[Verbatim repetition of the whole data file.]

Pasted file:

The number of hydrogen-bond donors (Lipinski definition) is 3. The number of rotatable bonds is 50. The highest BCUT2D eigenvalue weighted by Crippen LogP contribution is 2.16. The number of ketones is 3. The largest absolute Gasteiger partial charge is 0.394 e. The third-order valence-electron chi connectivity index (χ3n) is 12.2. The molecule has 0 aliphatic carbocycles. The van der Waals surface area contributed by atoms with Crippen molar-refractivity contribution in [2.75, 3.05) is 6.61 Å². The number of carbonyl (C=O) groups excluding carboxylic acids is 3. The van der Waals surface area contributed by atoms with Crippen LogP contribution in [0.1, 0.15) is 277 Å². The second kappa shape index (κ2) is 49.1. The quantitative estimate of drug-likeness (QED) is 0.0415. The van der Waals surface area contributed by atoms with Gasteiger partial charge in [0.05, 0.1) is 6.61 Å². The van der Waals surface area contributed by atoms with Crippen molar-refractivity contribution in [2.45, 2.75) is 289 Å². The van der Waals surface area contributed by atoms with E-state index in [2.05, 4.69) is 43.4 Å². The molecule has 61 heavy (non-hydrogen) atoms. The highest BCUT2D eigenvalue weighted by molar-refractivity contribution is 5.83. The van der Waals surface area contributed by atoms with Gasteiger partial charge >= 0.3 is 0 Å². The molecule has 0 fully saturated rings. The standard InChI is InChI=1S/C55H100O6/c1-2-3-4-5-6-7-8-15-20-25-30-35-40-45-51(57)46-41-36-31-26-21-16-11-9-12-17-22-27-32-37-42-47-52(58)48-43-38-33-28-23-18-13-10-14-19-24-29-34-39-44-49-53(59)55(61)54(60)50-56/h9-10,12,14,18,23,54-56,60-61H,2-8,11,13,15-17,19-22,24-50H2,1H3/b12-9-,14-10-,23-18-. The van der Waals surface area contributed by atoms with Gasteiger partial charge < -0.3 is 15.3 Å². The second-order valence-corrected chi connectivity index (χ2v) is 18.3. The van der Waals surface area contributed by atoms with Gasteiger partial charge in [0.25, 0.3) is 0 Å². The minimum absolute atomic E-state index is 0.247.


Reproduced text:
The number of hydrogen-bond donors (Lipinski definition) is 3. The number of rotatable bonds is 50. The highest BCUT2D eigenvalue weighted by Crippen LogP contribution is 2.16. The number of ketones is 3. The largest absolute Gasteiger partial charge is 0.394 e. The third-order valence-electron chi connectivity index (χ3n) is 12.2. The molecule has 0 aliphatic carbocycles. The van der Waals surface area contributed by atoms with Crippen molar-refractivity contribution in [2.75, 3.05) is 6.61 Å². The number of carbonyl (C=O) groups excluding carboxylic acids is 3. The van der Waals surface area contributed by atoms with Crippen LogP contribution in [0.1, 0.15) is 277 Å². The second kappa shape index (κ2) is 49.1. The quantitative estimate of drug-likeness (QED) is 0.0415. The van der Waals surface area contributed by atoms with Gasteiger partial charge in [0.05, 0.1) is 6.61 Å². The van der Waals surface area contributed by atoms with Crippen molar-refractivity contribution in [2.45, 2.75) is 289 Å². The van der Waals surface area contributed by atoms with E-state index in [2.05, 4.69) is 43.4 Å². The molecule has 61 heavy (non-hydrogen) atoms. The highest BCUT2D eigenvalue weighted by molar-refractivity contribution is 5.83. The van der Waals surface area contributed by atoms with Gasteiger partial charge >= 0.3 is 0 Å². The molecule has 0 fully saturated rings. The standard InChI is InChI=1S/C55H100O6/c1-2-3-4-5-6-7-8-15-20-25-30-35-40-45-51(57)46-41-36-31-26-21-16-11-9-12-17-22-27-32-37-42-47-52(58)48-43-38-33-28-23-18-13-10-14-19-24-29-34-39-44-49-53(59)55(61)54(60)50-56/h9-10,12,14,18,23,54-56,60-61H,2-8,11,13,15-17,19-22,24-50H2,1H3/b12-9-,14-10-,23-18-. The van der Waals surface area contributed by atoms with Gasteiger partial charge < -0.3 is 15.3 Å². The second-order valence-corrected chi connectivity index (χ2v) is 18.3. The van der Waals surface area contributed by atoms with Gasteiger partial charge in [0.25, 0.3) is 0 Å². The minimum absolute atomic E-state index is 0.247.